Young Adults' Mental Illness Aesthetics on Social Media

Young Adults' Mental Illness Aesthetics on Social Media

Somsamay Vidamaly, Soon Li Lee
Copyright: © 2021 |Pages: 20
DOI: 10.4018/IJCBPL.2021040102
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Social media posts expressing mental illness such as depression are trending in today's society. The aesthetics of dark and depressing posts are highlighted in blogs or social media accounts of young individuals. Consequently, this study investigated why young people use mental illness as an aesthetic on social media. On top of that, this study contributes to the limited body of research on this subject. This study applied a method known as netnography, an analysis of social interactions online. Furthermore, the actor-network theory (ANT) was employed as an analytical tool to explore insights and draw conclusions. Seven mediators were identified as possible causes that prompted mental illness aesthetic use, including Tumblr, media, attention seekers, coping mechanism, victimhood, emo culture, and mental health awareness. These findings provided insights into developing interventions and systematic methods to discuss mental illness properly. This study also identified current challenges in social media research regarding mental illness detection.
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Although social media serves as a platform for young people to express themselves and connect with other people, it had also created a trend of romanticizing mental illness (Yu, 2019). The idea behind romanticism is to improve the presentation of a notion to stimulate acceptance from the audience, such as portraying mental illness as attractive and desirable (Nicoara, 2018; Shrestha, 2018; Dunn, 2017). Basically, romanticization represents ideas of beautiful suffering or beautiful tragedy. The awareness of mental illness such as anxiety disorders, eating disorders, and obsessive-compulsive disorder (OCD) are not as prominent as mental illness related to low moods or the state of being sad, i.e., depression (Roberts, 2013).

Notably, the romanticization of mental illness is trending in the form of edited pictures, graphics interchange format (GIF’s), or memes quoting misunderstood turmoil or sensationalized phrases (e.g., “I want to die a lovely death” and “Cute but psycho”; Bine, 2013). This trend could be observed all over social media platforms such as Facebook, Instagram, Twitter, Pinterest, and mainly Tumblr (Fu, n.d.; Jadayel, Medlej, & Jadayel, 2017; Thelandersson, 2018). Seeing that social media sites allow sharing and saving a photo to one’s device, these materials are often circulated on various platforms via sharing, reposting, retweeting, and reblogging. Hence, mental illness has become seemingly alluring and necessary, given that many young people are using mental illness as their aesthetics, as a display of their quirky personality or accessories for their Instagram feed (Nicoara, 2017; Cham, 2016).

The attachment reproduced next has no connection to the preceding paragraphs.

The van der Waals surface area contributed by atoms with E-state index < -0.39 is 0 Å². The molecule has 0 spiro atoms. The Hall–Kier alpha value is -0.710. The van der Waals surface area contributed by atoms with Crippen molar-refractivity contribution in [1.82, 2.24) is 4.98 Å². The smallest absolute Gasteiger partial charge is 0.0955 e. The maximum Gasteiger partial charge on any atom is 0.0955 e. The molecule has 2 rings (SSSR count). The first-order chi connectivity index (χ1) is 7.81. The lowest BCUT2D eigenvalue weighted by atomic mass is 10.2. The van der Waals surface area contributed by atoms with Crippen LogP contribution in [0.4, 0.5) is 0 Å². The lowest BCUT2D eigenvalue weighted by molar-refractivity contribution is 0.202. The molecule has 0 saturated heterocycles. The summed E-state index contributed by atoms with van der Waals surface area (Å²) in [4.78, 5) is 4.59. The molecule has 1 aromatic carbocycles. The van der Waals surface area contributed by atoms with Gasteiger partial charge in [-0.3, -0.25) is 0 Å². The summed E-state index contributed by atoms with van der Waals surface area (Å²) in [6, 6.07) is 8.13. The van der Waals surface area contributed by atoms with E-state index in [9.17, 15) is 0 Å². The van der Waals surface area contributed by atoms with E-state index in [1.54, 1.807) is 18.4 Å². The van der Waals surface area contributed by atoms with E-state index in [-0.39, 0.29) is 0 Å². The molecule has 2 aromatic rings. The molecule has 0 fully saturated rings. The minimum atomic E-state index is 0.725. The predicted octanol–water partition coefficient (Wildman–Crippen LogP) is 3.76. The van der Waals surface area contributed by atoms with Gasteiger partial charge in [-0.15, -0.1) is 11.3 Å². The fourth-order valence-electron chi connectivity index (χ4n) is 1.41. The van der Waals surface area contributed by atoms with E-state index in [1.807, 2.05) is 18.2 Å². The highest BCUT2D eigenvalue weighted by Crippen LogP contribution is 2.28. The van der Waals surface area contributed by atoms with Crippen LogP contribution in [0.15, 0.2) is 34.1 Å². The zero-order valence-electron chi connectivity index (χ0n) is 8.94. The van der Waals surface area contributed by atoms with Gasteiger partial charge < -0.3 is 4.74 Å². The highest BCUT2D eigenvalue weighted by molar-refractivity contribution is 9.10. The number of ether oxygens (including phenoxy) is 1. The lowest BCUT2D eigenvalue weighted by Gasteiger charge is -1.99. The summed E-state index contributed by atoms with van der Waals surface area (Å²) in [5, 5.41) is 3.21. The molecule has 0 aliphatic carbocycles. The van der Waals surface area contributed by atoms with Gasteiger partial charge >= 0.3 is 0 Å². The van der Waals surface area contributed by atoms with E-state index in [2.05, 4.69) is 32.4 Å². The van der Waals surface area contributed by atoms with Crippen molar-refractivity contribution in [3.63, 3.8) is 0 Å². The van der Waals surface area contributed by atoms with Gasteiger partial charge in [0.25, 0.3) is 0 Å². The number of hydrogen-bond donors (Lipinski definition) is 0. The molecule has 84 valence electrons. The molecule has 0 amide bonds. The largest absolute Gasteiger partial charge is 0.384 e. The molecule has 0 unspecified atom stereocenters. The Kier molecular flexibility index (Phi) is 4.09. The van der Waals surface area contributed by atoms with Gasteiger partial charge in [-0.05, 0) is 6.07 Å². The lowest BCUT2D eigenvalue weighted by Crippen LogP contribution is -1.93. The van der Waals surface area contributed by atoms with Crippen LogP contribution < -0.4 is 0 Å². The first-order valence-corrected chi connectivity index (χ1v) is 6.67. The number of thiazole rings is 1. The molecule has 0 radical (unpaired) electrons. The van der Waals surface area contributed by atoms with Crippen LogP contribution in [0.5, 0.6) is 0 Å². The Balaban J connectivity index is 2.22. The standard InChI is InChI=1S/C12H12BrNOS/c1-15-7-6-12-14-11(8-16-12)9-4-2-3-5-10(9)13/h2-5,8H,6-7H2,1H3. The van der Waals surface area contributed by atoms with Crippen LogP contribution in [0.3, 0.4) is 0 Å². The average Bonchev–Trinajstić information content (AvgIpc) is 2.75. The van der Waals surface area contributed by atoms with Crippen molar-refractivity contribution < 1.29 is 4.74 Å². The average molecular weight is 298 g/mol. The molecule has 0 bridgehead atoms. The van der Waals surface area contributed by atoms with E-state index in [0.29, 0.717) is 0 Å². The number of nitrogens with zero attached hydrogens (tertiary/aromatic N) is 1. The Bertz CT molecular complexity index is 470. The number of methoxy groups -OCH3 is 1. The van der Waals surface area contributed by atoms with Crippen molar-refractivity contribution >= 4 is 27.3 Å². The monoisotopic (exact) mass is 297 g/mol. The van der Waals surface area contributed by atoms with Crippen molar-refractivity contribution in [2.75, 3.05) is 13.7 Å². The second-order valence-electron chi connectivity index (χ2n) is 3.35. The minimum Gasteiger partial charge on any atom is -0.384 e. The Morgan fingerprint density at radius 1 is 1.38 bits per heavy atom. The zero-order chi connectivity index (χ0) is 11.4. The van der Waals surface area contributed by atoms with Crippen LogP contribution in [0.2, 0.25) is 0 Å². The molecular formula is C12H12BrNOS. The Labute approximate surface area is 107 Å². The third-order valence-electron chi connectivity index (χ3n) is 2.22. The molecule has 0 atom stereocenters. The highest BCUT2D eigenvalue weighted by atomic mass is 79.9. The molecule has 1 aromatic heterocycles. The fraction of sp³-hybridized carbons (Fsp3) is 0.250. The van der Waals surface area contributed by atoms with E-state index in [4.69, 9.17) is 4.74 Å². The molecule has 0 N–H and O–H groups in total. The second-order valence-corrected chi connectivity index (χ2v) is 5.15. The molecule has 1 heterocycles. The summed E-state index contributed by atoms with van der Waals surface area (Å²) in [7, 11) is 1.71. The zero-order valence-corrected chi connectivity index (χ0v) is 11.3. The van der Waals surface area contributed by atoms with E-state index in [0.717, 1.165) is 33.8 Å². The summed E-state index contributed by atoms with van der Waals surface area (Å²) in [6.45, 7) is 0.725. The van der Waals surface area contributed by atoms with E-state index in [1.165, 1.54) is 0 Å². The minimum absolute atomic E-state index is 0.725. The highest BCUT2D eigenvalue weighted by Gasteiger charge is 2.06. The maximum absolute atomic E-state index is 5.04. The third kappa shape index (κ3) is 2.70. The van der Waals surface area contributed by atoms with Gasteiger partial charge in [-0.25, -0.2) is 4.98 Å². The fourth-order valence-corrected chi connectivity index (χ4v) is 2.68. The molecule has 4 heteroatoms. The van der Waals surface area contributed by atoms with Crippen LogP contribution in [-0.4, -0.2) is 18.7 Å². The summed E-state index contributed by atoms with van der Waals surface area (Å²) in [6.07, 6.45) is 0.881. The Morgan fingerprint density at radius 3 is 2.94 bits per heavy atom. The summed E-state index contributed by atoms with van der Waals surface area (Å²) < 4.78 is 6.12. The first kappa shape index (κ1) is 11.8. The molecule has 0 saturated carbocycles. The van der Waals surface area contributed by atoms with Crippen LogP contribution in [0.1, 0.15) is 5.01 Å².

It has been demonstrated that popularizing mental illness has negative consequences as it distorts understanding of what mental illness truly is and contributes to a culture that promotes mental illness as alternative self-expression (Fu, n.d.; Shrestha, 2018; Dunn, 2017). To the best of the authors’ knowledge, no recent study has investigated the underlying factors or potential reasons for romanticizing mental illness on social media. Undoubtedly, social media is central to our daily lives, particularly among the young (Lloyd, 2014). Generally, the youth use social media to express their emotions or thoughts and seek social support (Escobar-Viera et al., 2018; Naslund et al., 2017). Besides, current research has shown that social media is a powerful platform to seek social support on psychological distress related issues (De Choudhury & De, 2014; Andalibi et al., 2015; Andalibi et al., 2016). In fact, mental health discussions have become apparent on social media (Blair & Abdullah, 2018) and multiple platforms are used to seek and share mental health information (Gkotsis et al., 2016; De Choudhury; De, 2014). According to Huh (2015), these platforms provide the opportunity to connect with other people with similar problems, allowing them to exchange thoughts and emotional support by giving advice and psychological support. Boyd (2014) reported that the youth often turn to Facebook and Twitter to evade external pressures that threaten their mental health.

In general, social media offers the freedom to express thoughts (De Choudhury & De, 2014) and to openly discuss issues of mental illness to promote a sense of community (Yu, 2019). Nevertheless, there are fundamental risks of stigmatization and misuse of these platforms regarding self-disclosure or mental illness discussions (Blair & Abdullah, 2018). Past research has identified maladaptive behaviors on social media concerning mental illness such as depression, eating disorders, and even suicidal ideation (Lachmar et al., 2017; Tanner, 2015; Alderton, 2018).

It could be observed that a trend has emerged among adolescents and young adults where mental illness is romanticized on social media (Yu, 2019). Users of various social media platforms strive to normalize mental illness by presenting it as an accessory and demonstrating the corresponding sufferings as victims (Dunn, 2017). This phenomenon has discounted the significance of mental illness, as personal struggle and distress are regarded as a quirk admired by young individuals (Dunn, 2017). At the same time, aesthetically pleasing pictures related to mental illness and suicide are constantly being posted and shared by many (Shrestha, 2018). Furthermore, adopting the persona of being sad and mad is sought after and even considered as trendy (Thelandersson, 2018).

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